Today I had to remember the steps for using relog. If you’ve never heard of relog, stay with me. It’s a tool for merging PerfMon files, and also for extracting smaller data sets from Perfmon. I still love PerfMon friends, I admit it. It’s been a staple for understanding performance on a Windows Server since I’ve started in IT. But I haven’t used relog in forever so I completely forgot the commands I needed.
I provided a PerfMon template to a customer a few weeks ago and asked them to start capturing data. I requested that they roll over the file daily, but that request got lost in the shuffle. They manually stopped and restarted the data collector intermittently, so when they sent me the file to review data from an issue they had over the weekend, it was almost 5GB in size. Oof. I loathe opening large PerfMon files in the UI because it takes a long to load. This is where using relog came in because I only needed to look at about an hour’s worth of data.
Finding the command I needed
I did a quick Google search looking for the syntax, and landed on a post from my friend Andy Galbraith, Handling Perfmon Logs with Relog. It’s a useful post if you want to merge multiple files, and I recommend it if you need that. I needed to separate out my data.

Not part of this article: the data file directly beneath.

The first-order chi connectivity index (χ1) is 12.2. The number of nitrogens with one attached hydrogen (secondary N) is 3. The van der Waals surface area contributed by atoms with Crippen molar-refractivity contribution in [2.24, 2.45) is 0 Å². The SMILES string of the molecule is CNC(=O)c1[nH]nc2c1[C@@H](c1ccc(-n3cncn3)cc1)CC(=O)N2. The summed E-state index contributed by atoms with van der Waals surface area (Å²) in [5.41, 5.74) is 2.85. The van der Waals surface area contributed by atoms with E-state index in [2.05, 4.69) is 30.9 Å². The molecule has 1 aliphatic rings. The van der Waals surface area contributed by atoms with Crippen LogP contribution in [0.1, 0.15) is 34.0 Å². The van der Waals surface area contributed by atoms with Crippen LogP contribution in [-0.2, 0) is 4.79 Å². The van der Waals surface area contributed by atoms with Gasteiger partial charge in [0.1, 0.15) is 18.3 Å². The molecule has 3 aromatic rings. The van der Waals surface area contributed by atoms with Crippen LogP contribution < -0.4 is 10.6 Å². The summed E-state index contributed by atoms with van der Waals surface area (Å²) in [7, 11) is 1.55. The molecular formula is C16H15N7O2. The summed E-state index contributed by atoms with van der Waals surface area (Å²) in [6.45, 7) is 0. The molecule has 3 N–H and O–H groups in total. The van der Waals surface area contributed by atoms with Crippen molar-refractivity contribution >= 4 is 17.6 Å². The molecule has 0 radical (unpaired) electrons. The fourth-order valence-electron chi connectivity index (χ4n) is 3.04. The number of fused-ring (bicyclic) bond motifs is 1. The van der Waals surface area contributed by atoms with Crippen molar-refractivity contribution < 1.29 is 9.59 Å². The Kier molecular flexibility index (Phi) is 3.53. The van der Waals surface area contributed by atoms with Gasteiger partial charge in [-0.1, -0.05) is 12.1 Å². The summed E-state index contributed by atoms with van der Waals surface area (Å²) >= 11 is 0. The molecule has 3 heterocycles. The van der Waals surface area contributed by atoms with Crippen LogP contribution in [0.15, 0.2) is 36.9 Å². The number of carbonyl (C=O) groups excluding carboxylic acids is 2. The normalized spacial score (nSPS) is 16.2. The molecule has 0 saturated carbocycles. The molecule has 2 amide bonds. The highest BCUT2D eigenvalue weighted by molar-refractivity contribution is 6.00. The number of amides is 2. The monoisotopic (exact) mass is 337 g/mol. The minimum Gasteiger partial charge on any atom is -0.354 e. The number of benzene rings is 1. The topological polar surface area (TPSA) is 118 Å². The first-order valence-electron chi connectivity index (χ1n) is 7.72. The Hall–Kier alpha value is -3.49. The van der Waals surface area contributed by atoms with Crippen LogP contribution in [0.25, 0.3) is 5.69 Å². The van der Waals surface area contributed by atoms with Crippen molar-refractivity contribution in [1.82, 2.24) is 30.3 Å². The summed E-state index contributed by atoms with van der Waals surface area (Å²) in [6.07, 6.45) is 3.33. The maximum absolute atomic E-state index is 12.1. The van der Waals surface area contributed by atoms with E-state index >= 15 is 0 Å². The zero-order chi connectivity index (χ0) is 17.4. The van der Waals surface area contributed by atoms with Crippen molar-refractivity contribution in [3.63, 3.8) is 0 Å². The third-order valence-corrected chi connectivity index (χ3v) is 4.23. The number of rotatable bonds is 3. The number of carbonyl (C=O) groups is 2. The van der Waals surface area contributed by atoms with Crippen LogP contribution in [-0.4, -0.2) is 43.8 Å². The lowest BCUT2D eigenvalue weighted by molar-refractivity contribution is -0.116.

My very first SQL Server presentation was on the topic of baselines, and I used to demo relog. I had to have the code somewhere right? Nope. I did find my old presentation and wow…that needs updating. Then I searched my old blog and found a post where I had the syntax. Yay past me!
However, no one else would ever find that post so I thought I’d share the syntax here. Also, if you go to the official relog documentation the syntax is there, but it’s not quite correct.
Using relog to extract data based on a date range
The parameters are -b for begin time and -e for end time. And for both parameters the documentation states:
Do you see a space between the year and the hour? Me neither. This syntax fails:
relog SQLskills_DataCollector.blg -b 3/21/202019:00:00 -e 3/21/202020:00:00 -o SQLskills_March21.blg
But if I add a space between the date and the time:
relog SQLskills_DataCollector.blg -b 3/21/2020 19:00:00 -e 3/21/2020 20:00:00 -o SQLskills_March21.blg
And with that, I’m off to analyze some data!